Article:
View Lesson Plan>>

F.R.E.S.H. New London

Short for Food, Resources, Education, Security, Health, F.R.E.S.H. New London is a series of farms strives to inspire environmental stewardship, inspire activism, and connect community. Outdoor sites include the FRESH Urban Farm and Education Center behind the Martin Center and McDonald Park Community Garden. Students, scouts, homeschoolers, and campers can participate in a variety of environmental studies programs with F.R.E.S.H. New London.

contact info

Hrs: Vary.

Camp

Summer camp groups will enjoy learning about compost, soil, crops, the food system in relation to social issues, and more. Scouts will learn a broad set of skills, such as how to manage organic soil, plant from seed, and harvest. Tours of the farm can also be arranged for your campers.

contact info
Name: 860-376-9970

TRIP INFO

Grade Level: All Grades Group Size: Varies. Program Type: Day Trips, Guided Activities, Guided Tours. Recomm. Length of Visit: Varies. Recommended Ratio of Youth to Chaperones: Varies.Recommended Ratio of Youth to Chaperones: Varies.Recommended Ratio of Youth to Chaperones: Varies. Registration: Phone, Email. Cost: Fee, Free

Farm Lesson Plan

FUN FACTS

The average American may eat 125 pounds of potatoes each year, but corn is actually America’s number one field crop, providing ingredients for cereals, peanut butter, snack foods and soft drinks. The average person eats 68 quarts of popcorn a year alone! Use a trip to an agricultural farm to find out where our fruits and vegetables come from. Compare organic, pesticide-free, and genetically engineered crops. Research the products made possible by crops grown in the U.S. (shampoos, crayons, and baseball bats all come from agricultural products, for example). Ask your local farm about the benefits of eating local or growing your own garden.

View Lesson Plan>>

F.R.E.S.H. New London

Short for Food, Resources, Education, Security, Health, F.R.E.S.H. New London is a series of farms strives to inspire environmental stewardship, inspire activism, and connect community. Outdoor sites include the FRESH Urban Farm and Education Center behind the Martin Center and McDonald Park Community Garden. Students, scouts, homeschoolers, and campers can participate in a variety of environmental studies programs with F.R.E.S.H. New London.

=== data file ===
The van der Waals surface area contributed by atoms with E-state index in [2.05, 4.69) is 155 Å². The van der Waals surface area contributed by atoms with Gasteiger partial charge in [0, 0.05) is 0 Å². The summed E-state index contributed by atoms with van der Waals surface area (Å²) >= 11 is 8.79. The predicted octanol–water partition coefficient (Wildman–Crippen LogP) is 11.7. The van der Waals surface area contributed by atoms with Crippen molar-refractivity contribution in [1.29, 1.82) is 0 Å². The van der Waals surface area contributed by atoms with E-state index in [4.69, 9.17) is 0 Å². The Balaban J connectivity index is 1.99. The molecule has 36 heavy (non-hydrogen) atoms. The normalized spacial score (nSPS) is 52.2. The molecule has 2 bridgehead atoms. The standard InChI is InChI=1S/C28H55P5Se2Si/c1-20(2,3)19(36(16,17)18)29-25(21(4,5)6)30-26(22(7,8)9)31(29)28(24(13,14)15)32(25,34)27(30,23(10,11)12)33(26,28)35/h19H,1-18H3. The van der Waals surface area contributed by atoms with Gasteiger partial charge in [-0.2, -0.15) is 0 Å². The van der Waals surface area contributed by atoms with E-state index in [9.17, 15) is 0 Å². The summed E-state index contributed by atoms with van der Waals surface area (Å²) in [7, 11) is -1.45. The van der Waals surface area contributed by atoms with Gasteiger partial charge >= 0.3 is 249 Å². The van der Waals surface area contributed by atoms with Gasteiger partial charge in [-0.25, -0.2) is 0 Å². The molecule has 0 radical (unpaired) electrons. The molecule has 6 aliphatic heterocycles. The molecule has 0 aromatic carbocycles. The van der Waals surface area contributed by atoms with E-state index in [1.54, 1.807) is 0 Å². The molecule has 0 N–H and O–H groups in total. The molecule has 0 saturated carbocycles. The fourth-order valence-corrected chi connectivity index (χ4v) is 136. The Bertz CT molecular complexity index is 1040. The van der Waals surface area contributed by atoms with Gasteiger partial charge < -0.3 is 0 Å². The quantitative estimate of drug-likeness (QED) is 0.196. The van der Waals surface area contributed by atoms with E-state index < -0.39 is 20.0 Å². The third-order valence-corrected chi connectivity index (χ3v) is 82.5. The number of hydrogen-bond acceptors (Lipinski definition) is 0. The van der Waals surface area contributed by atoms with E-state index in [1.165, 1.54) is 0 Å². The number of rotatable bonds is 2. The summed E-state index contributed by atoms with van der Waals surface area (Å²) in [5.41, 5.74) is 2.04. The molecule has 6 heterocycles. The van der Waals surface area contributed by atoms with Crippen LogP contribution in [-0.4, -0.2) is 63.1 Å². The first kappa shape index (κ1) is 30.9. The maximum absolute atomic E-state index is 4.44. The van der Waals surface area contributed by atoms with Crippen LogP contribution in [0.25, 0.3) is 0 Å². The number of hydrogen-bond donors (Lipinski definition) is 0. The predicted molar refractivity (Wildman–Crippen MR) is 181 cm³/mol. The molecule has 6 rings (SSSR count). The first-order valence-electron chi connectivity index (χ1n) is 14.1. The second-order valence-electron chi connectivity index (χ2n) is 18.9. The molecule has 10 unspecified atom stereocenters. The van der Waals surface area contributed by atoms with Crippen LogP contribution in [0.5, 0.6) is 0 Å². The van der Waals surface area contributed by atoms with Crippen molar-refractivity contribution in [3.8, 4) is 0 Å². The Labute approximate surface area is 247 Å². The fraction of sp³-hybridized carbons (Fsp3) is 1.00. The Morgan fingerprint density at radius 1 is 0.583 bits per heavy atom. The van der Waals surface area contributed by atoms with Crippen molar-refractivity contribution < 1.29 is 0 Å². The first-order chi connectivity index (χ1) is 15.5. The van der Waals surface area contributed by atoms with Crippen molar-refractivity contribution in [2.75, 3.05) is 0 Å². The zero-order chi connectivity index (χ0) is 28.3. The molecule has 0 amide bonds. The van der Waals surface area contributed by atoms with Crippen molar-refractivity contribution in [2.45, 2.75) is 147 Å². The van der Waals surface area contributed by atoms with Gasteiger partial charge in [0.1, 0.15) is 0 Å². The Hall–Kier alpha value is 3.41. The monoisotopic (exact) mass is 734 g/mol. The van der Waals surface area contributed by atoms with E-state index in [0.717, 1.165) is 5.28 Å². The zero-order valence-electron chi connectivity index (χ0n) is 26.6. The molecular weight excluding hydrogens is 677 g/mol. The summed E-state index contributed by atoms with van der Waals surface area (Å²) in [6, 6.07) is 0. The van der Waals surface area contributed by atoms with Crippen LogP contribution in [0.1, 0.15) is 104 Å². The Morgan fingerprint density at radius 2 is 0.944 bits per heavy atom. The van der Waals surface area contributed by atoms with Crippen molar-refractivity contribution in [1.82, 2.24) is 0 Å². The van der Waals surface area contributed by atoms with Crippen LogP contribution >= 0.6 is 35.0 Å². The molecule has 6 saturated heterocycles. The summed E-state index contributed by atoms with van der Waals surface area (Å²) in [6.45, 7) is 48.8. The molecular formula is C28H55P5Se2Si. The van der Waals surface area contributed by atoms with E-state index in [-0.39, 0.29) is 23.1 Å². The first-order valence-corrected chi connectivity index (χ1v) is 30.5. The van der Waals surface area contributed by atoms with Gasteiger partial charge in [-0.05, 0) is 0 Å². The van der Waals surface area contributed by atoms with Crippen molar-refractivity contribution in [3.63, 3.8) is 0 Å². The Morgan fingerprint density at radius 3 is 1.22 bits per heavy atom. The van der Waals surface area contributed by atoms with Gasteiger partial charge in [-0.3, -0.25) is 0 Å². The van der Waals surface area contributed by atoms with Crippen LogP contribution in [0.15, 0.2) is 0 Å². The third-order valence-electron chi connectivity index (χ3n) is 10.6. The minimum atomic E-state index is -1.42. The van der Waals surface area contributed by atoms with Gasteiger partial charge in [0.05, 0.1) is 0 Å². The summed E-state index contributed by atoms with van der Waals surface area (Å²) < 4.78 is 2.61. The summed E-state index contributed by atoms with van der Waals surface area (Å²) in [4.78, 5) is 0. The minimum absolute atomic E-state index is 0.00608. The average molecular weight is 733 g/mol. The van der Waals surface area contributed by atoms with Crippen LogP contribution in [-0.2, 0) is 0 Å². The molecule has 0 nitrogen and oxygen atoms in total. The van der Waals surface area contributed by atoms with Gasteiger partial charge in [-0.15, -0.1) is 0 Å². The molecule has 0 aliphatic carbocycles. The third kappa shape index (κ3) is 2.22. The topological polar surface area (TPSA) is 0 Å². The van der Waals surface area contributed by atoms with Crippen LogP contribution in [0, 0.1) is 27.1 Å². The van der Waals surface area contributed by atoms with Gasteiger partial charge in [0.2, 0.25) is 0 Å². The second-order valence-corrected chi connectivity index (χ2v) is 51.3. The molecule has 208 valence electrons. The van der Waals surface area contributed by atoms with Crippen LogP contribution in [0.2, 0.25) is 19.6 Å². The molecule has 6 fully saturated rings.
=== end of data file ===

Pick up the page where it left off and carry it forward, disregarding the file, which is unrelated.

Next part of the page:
contact info

Hrs: Vary.

Homeschool

Programs aim to teach homeschool groups about compost, soil, crops, the food system in relation to social issues, and more. Homeschoolers will learn a broad set of skills, such as how to manage organic soil, plant from seed, and harvest. Tours of the farm are also available. Programs can be tailored to meet your homeschool science curriculum goals.

topics covered:
Environmental studies, agriculture, crops, food production, sustainability, science, farming, stewardship.

contact info
Phone: 860-376-9970

TRIP INFO

Grade Level: All Grades Group Size: Varies. Program Type: Day Trips, Guided Activities, Guided Tours. Recomm. Length of Visit: Varies. Recommended Ratio of Youth to Chaperones: Varies.Recommended Ratio of Youth to Chaperones: Varies.Recommended Ratio of Youth to Chaperones: Varies. Registration: Phone, Email. Cost: Fee, Free

Farm Lesson Plan

FUN FACTS

The average American may eat 125 pounds of potatoes each year, but corn is actually America’s number one field crop, providing ingredients for cereals, peanut butter, snack foods and soft drinks. The average person eats 68 quarts of popcorn a year alone! Use a trip to an agricultural farm to find out where our fruits and vegetables come from. Compare organic, pesticide-free, and genetically engineered crops. Research the products made possible by crops grown in the U.S. (shampoos, crayons, and baseball bats all come from agricultural products, for example). Ask your local farm about the benefits of eating local or growing your own garden.

View Lesson Plan>>